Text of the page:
Author: Mike Cohn
Publisher: Addison-Wesley Professional
Release Date: 2004-03-01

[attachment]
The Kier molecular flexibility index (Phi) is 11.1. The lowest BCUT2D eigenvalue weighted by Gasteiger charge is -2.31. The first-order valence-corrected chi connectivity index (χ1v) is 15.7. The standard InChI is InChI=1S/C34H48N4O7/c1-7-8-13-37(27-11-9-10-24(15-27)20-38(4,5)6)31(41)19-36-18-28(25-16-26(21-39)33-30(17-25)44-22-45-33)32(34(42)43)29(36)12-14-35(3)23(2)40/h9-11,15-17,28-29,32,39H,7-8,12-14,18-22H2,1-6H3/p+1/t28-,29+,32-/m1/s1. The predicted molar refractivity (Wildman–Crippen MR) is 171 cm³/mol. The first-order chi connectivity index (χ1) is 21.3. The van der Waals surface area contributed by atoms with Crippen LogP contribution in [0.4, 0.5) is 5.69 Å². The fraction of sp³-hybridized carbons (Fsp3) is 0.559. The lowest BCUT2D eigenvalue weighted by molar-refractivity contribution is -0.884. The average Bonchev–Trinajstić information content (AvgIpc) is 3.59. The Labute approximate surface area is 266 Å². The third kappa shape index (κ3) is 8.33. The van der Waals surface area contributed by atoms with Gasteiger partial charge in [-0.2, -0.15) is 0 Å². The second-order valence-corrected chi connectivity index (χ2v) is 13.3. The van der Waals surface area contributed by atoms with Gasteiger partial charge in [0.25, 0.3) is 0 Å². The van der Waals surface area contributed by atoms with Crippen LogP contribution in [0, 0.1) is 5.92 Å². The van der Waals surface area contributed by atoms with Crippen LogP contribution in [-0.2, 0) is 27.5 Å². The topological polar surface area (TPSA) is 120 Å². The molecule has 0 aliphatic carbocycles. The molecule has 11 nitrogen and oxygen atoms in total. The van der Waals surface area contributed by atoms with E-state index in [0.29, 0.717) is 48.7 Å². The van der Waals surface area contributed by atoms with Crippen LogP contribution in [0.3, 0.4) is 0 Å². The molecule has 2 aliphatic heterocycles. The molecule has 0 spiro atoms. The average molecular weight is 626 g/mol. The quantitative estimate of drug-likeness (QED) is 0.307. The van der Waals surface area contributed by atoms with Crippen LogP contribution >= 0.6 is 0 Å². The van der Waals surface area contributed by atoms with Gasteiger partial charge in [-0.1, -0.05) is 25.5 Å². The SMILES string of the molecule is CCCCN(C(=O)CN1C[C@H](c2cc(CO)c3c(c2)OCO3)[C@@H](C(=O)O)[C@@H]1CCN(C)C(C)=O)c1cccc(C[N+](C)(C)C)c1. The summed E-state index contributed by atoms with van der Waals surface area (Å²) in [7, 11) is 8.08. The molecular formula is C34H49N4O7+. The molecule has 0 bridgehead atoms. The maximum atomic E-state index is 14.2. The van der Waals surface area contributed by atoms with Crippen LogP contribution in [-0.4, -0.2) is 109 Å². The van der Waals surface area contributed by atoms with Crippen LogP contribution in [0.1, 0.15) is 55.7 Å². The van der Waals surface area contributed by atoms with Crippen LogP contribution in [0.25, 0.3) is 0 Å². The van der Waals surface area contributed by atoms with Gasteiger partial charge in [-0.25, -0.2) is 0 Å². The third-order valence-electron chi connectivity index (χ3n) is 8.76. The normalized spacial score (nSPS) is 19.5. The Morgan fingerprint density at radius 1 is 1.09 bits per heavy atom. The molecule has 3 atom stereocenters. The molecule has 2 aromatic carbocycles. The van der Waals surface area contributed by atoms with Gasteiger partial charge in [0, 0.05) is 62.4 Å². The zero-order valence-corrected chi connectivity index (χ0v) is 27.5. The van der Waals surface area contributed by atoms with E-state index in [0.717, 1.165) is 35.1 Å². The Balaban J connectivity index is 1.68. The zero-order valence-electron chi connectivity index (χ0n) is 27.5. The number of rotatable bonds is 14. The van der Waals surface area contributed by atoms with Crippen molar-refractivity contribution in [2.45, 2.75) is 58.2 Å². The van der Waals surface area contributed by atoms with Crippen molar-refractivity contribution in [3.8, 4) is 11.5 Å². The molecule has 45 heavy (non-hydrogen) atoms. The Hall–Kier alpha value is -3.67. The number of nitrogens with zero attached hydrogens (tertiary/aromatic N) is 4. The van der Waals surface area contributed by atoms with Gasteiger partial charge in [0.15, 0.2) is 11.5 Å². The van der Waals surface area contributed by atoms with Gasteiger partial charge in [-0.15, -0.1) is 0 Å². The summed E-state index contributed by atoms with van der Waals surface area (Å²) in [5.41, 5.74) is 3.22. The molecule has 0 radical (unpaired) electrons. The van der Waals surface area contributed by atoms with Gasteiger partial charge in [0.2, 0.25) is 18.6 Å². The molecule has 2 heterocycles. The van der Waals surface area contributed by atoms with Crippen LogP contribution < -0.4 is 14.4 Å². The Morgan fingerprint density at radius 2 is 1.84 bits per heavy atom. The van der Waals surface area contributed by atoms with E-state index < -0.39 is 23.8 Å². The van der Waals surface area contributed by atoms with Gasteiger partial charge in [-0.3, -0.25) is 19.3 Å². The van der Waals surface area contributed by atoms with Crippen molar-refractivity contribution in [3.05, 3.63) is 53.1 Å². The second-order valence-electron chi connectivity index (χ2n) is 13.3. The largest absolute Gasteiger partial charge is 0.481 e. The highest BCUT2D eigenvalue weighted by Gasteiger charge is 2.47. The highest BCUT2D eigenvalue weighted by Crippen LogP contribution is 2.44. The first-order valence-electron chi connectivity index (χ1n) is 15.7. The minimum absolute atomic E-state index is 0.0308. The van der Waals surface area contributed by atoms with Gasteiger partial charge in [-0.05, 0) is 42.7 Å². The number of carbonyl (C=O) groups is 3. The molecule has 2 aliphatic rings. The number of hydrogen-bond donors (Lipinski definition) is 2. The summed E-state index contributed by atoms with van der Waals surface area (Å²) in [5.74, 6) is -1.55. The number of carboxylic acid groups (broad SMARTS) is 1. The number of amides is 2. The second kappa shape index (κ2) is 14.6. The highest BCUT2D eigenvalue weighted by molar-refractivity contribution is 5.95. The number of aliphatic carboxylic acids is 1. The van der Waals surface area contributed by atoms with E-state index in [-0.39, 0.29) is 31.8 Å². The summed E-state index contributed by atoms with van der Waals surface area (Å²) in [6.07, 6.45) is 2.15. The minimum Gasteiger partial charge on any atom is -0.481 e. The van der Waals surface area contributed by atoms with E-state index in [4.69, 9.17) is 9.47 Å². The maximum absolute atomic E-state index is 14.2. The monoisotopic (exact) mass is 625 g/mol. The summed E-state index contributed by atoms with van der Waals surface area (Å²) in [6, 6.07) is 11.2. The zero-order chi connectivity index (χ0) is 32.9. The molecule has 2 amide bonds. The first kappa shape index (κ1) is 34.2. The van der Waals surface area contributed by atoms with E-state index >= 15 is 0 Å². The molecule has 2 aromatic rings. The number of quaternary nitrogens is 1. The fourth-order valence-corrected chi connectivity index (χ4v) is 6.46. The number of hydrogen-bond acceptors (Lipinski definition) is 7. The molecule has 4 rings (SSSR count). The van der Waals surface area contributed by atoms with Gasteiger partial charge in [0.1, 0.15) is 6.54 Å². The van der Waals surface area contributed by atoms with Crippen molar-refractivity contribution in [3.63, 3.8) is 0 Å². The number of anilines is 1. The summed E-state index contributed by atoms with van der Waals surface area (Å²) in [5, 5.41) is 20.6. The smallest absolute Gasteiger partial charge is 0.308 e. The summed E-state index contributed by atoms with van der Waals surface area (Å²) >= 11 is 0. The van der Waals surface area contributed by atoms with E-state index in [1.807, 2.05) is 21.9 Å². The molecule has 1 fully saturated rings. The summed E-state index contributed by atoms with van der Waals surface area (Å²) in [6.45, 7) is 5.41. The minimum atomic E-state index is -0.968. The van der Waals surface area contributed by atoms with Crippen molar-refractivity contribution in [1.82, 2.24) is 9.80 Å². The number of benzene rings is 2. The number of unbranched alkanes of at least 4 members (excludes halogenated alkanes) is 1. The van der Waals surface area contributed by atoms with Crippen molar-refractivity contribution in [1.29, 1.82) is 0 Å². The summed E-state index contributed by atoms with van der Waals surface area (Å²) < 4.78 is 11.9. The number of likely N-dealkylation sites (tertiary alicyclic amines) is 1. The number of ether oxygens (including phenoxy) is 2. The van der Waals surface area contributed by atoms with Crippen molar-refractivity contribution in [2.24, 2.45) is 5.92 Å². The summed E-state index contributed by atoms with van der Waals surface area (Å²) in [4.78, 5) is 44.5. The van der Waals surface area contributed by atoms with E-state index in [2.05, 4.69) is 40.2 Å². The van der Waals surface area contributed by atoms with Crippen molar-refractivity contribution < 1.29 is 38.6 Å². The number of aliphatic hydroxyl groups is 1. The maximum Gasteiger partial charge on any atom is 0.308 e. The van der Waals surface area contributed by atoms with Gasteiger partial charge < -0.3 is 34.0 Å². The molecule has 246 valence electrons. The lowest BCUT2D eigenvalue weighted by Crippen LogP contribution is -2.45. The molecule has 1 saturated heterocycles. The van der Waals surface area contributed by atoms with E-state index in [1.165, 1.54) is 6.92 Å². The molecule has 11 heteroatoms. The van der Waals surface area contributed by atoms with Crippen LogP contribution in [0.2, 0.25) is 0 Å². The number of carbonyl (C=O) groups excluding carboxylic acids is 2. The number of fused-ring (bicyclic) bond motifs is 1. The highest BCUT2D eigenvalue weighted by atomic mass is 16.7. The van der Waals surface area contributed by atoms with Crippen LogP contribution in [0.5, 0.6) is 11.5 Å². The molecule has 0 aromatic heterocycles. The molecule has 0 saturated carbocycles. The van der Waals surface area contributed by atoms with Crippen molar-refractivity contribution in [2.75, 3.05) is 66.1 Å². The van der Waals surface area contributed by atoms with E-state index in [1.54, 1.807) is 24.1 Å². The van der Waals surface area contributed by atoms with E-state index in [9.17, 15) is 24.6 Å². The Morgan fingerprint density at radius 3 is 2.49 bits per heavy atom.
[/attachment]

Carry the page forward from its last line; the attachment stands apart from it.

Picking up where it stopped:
Thoroughly reviewed and eagerly anticipated by the agile community, User Stories Applied offers a requirements process that saves time, eliminates rework, and leads directly to better software. The best way to build software that meets users' needs is to begin with "user stories": simple, clear, brief descriptions of functionality that will be valuable to real users. In User Stories Applied, Mike Cohn provides you with a front-to-back blueprint for writing these user stories and weaving them into your development lifecycle. You'll learn what makes a great user story, and what makes a bad one. You'll discover practical ways to gather user stories, even when you can't speak with your users. Then, once you've compiled your user stories, Cohn shows how to organize them, prioritize them, and use them for planning, management, and testing. User role modeling: understanding what users have in common, and where they differ Gathering stories: user interviewing, questionnaires, observation, and workshops Working with managers, trainers, salespeople and other "proxies" Writing user stories for acceptance testing Using stories to prioritize, set schedules, and estimate release costs Includes end-of-chapter practice questions and exercises User Stories Applied will be invaluable to every software developer, tester, analyst, and manager working with any agile method: XP, Scrum... or even your own home-grown approach.